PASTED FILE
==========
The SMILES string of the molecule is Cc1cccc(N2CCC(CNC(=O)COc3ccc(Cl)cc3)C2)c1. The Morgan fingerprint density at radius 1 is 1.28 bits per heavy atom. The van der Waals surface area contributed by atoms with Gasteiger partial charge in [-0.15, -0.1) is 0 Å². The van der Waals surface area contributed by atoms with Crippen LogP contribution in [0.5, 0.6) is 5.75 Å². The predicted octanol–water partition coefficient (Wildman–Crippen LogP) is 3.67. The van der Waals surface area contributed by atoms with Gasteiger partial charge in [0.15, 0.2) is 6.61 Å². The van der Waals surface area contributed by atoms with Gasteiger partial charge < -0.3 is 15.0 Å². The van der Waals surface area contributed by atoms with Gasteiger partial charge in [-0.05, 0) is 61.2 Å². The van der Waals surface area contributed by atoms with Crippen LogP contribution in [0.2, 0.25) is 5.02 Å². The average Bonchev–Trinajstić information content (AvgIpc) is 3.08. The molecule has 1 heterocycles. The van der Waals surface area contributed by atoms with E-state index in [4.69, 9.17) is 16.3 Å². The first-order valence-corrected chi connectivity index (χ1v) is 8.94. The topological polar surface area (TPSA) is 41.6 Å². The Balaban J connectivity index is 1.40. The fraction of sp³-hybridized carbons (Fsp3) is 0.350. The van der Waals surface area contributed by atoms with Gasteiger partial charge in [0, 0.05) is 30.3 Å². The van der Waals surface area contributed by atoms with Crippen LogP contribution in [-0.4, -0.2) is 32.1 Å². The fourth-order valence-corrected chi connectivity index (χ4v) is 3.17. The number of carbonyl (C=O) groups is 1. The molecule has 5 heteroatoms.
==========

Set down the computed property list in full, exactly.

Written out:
The SMILES string of the molecule is Cc1cccc(N2CCC(CNC(=O)COc3ccc(Cl)cc3)C2)c1. The Morgan fingerprint density at radius 1 is 1.28 bits per heavy atom. The van der Waals surface area contributed by atoms with Gasteiger partial charge in [-0.15, -0.1) is 0 Å². The van der Waals surface area contributed by atoms with Crippen LogP contribution in [0.5, 0.6) is 5.75 Å². The predicted octanol–water partition coefficient (Wildman–Crippen LogP) is 3.67. The van der Waals surface area contributed by atoms with Gasteiger partial charge in [0.15, 0.2) is 6.61 Å². The van der Waals surface area contributed by atoms with Gasteiger partial charge < -0.3 is 15.0 Å². The van der Waals surface area contributed by atoms with Gasteiger partial charge in [-0.05, 0) is 61.2 Å². The van der Waals surface area contributed by atoms with Crippen LogP contribution in [0.2, 0.25) is 5.02 Å². The average Bonchev–Trinajstić information content (AvgIpc) is 3.08. The molecule has 1 heterocycles. The van der Waals surface area contributed by atoms with E-state index in [4.69, 9.17) is 16.3 Å². The first-order valence-corrected chi connectivity index (χ1v) is 8.94. The topological polar surface area (TPSA) is 41.6 Å². The Balaban J connectivity index is 1.40. The fraction of sp³-hybridized carbons (Fsp3) is 0.350. The van der Waals surface area contributed by atoms with Gasteiger partial charge in [0, 0.05) is 30.3 Å². The van der Waals surface area contributed by atoms with Crippen LogP contribution in [-0.4, -0.2) is 32.1 Å². The fourth-order valence-corrected chi connectivity index (χ4v) is 3.17. The number of carbonyl (C=O) groups is 1. The molecule has 5 heteroatoms.